linux - without - shell script to delete files in a directory




Remove all files in a directory(do not touch any folders or anything within them) (6)

I would like to know whether rm can remove all files within a directory (but not the subfolders or files within the subfolders)?

That's easy:

$ rm folder/*

Without the -r, the rm command won't touch sub-directories or the files they contain. This will only remove the files in folder and not the sub-directories or their files.

You will see errors telling you that folder/foo is a directory can cannot be removed, but that's actually okay with you. If you want to eliminate these messages, just redirect STDERR:

$ rm folder/* 2> /dev/null

By the way, the exit status of the rm command may not be zero, so you can't check rm for errors. If that's important, you'll have to loop:

$ for file in *
> do
> [[ -f $file ]] && rm $file
> [[ $? -ne 0 ]] && echo "Error in removing file '$file'"
> done

This should work in BASH even if the file names have spaces in them.

I would like to know whether rm can remove all files within a directory (but not the subfolders or files within the subfolders)?

I know some people use:

rm -f /direcname/*.*

but this assumes the filename has an extension which not all do (I want all files - with or without an extension to be removed).


A shell solution (without the non-standard find -maxdepth) would be

for file in .* *; do
   test -f "$file" && rm "$file"
done

Simple shell globbing will do:

% tree
.
├── 1
├── 2
├── 3
├── 4
├── 5
└── bar
    ├── a
    ├── b
    ├── c
    ├── d
    └── e

1 directory, 10 files

% rm -f *
rm: cannot remove ‘./bar’: Is a directory

% tree .
.
└── bar
    ├── a
    ├── b
    ├── c
    ├── d
    └── e

1 directory, 5 files

as in Jens' answer, you might need to add a second rm -f .* but this is only if you expect hidden files in your main directory. No need to check for type (test -f) as the rm -f option will not remove directories. This however will also delete "special" files such as symbolic links and block devices.


Some shells, notably zsh and perhaps bash version 4 (but not version 3), have a syntax to do that.

With zsh you might just type

rm /dir/path/*(.)

and if you would want to remove any file whose name starts with foo, recursively in subdirectories, you could do

rm /dir/path/**/foo*(.)

the double star feature is (with IMHO better interactive completion) in my opinion enough to switch to zsh for interactive shells. YMMV

The dot in parenthesis suffix indicates that you want only files (not symlinks or directories) to be expanded by the zsh shell.


Unix isn't DOS. There is no special "extension" field in a file name. Any characters after a dot are just part of the name and are called the suffix. There can be more than one suffix, for example.tar.gz. The shell glob character * matches across the . character; it is oblivious to suffixes. So the MS-DOS *.* is just * In Unix.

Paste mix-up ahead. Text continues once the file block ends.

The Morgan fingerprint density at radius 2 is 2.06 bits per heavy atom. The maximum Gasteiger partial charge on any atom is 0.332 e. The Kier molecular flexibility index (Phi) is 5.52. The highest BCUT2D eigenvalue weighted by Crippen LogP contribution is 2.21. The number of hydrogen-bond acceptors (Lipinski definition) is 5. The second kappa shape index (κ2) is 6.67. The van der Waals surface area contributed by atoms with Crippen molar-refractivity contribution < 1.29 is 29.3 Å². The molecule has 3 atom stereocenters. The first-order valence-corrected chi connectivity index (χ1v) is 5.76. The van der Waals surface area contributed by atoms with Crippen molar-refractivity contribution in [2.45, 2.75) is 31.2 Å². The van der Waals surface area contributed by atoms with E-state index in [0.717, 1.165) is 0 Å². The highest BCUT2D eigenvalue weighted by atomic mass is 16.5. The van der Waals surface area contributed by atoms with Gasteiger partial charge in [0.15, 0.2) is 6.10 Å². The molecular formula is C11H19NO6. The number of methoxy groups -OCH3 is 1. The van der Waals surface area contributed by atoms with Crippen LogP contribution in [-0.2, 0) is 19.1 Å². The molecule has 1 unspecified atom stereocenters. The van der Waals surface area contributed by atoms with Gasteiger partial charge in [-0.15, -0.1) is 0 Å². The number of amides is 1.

Almost. * does not match files which start with a .. Objects named with a leading dot are, by convention, "hidden". They do not show up in ls either unless you specify -a.

(This means that the . and .. directory entries for "self" and "parent" are considered hidden.)

To match hidden entries also, use .*

The rm command does not remove directories (when not operated recursively with -r). Try rm <directory> and see. Even if the directory is empty, it will refuse.

So, the way you remove all (non-hidden) files, pipes, devices, sockets and symbolic links from a directory (but leave the subdirectories alone) is in fact:

rm /path/to/directory/*

to also remove the hidden ones which start with .:

rm /path/to/directory/{*,.*}

This syntax is brace expansion. Brace expansion is not pattern matching; it is just a short-hand for generating multiple arguments, in this case:

rm /path/to/directory/* /path/to/directory/.*

this expansion takes place first first and then globbing takes place to generate the names to be deleted.

Note that various solutions posted here have various issues:

find /path/to/directory -type f -delete

# -delete is not Unix standard; GNU find extension
# without -maxdepth 1 this will recurse over all files
# -maxdepth is also a GNU extension
# -type f finds only files; so this neglects to delete symlinks, fifos, etc.

The GNU find solutions have the benefit that they work even if the number of directory entries to be deleted is huge: too large to pass in a single call to rm. Another benefit is that the built-in -delete does not have issues with passing funny path names to an external command.

The portable workaround for the problem of too many directory entries is to list the entries with ls and pipe to xargs:

( cd /path/to/directory ; ls -a | xargs rm -- )

The parentheses mean "do these commands in a sub-process"; this way the effect of the cd is forgotten, which is useful in scripting. ls -a includes the hidden files.

We now include a -- after rm which means "this is the last option; everything else is a non-option argument". This guards us against directory entries whose names are indistinguishable from options. What if a file is called -rf and ends up the first argument? Then you have rm -rf ... which will blow off subdirectories.


You can use

find /direcname -maxdepth 1 -type f -exec rm -f {} \;




unix